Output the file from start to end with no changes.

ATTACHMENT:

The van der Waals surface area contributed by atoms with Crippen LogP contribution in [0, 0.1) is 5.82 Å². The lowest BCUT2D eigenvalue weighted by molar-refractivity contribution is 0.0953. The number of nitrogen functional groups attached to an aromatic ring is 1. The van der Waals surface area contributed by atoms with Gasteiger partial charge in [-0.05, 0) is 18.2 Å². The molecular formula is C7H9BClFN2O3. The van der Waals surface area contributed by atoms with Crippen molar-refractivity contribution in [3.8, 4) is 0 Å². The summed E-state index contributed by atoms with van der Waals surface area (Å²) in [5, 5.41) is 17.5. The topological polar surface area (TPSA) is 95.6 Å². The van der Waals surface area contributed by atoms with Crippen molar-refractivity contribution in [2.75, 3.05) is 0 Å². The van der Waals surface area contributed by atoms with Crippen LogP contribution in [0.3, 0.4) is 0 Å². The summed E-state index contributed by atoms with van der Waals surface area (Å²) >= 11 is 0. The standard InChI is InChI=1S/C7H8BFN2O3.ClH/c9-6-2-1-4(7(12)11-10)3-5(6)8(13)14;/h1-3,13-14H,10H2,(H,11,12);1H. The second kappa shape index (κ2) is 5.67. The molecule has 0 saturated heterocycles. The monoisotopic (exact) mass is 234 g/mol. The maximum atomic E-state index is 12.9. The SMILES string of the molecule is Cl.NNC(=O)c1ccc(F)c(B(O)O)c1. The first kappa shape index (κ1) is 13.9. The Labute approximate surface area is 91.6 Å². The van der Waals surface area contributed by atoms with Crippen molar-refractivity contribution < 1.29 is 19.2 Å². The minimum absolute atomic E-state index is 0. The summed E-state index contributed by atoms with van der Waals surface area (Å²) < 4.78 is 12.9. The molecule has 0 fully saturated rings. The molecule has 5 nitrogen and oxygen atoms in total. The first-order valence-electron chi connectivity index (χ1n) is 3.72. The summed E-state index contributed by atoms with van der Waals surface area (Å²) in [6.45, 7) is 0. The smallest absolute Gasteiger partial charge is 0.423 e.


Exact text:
The van der Waals surface area contributed by atoms with Crippen LogP contribution in [0, 0.1) is 5.82 Å². The lowest BCUT2D eigenvalue weighted by molar-refractivity contribution is 0.0953. The number of nitrogen functional groups attached to an aromatic ring is 1. The van der Waals surface area contributed by atoms with Gasteiger partial charge in [-0.05, 0) is 18.2 Å². The molecular formula is C7H9BClFN2O3. The van der Waals surface area contributed by atoms with Crippen molar-refractivity contribution in [3.8, 4) is 0 Å². The summed E-state index contributed by atoms with van der Waals surface area (Å²) in [5, 5.41) is 17.5. The topological polar surface area (TPSA) is 95.6 Å². The van der Waals surface area contributed by atoms with Crippen molar-refractivity contribution in [2.75, 3.05) is 0 Å². The van der Waals surface area contributed by atoms with Crippen LogP contribution in [0.3, 0.4) is 0 Å². The summed E-state index contributed by atoms with van der Waals surface area (Å²) >= 11 is 0. The standard InChI is InChI=1S/C7H8BFN2O3.ClH/c9-6-2-1-4(7(12)11-10)3-5(6)8(13)14;/h1-3,13-14H,10H2,(H,11,12);1H. The second kappa shape index (κ2) is 5.67. The molecule has 0 saturated heterocycles. The monoisotopic (exact) mass is 234 g/mol. The maximum atomic E-state index is 12.9. The SMILES string of the molecule is Cl.NNC(=O)c1ccc(F)c(B(O)O)c1. The first kappa shape index (κ1) is 13.9. The Labute approximate surface area is 91.6 Å². The van der Waals surface area contributed by atoms with Crippen molar-refractivity contribution < 1.29 is 19.2 Å². The minimum absolute atomic E-state index is 0. The summed E-state index contributed by atoms with van der Waals surface area (Å²) < 4.78 is 12.9. The molecule has 0 fully saturated rings. The molecule has 5 nitrogen and oxygen atoms in total. The first-order valence-electron chi connectivity index (χ1n) is 3.72. The summed E-state index contributed by atoms with van der Waals surface area (Å²) in [6.45, 7) is 0. The smallest absolute Gasteiger partial charge is 0.423 e.